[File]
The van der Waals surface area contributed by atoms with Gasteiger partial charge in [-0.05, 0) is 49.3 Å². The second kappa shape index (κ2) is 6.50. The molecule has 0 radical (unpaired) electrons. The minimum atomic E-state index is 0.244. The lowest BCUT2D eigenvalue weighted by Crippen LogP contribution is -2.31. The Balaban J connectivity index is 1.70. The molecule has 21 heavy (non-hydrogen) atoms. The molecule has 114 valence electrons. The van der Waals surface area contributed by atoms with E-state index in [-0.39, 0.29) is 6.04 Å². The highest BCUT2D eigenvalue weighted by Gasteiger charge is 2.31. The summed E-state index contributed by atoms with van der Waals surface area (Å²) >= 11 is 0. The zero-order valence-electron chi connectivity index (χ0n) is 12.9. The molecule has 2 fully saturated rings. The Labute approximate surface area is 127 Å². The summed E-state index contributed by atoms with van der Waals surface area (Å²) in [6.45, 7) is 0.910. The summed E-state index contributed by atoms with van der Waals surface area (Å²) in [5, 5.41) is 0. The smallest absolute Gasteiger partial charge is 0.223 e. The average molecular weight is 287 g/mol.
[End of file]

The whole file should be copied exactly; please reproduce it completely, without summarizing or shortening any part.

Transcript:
The van der Waals surface area contributed by atoms with Gasteiger partial charge in [-0.05, 0) is 49.3 Å². The second kappa shape index (κ2) is 6.50. The molecule has 0 radical (unpaired) electrons. The minimum atomic E-state index is 0.244. The lowest BCUT2D eigenvalue weighted by Crippen LogP contribution is -2.31. The Balaban J connectivity index is 1.70. The molecule has 21 heavy (non-hydrogen) atoms. The molecule has 114 valence electrons. The van der Waals surface area contributed by atoms with E-state index in [-0.39, 0.29) is 6.04 Å². The highest BCUT2D eigenvalue weighted by Gasteiger charge is 2.31. The summed E-state index contributed by atoms with van der Waals surface area (Å²) >= 11 is 0. The zero-order valence-electron chi connectivity index (χ0n) is 12.9. The molecule has 2 fully saturated rings. The Labute approximate surface area is 127 Å². The summed E-state index contributed by atoms with van der Waals surface area (Å²) in [6.45, 7) is 0.910. The summed E-state index contributed by atoms with van der Waals surface area (Å²) in [5, 5.41) is 0. The smallest absolute Gasteiger partial charge is 0.223 e. The average molecular weight is 287 g/mol.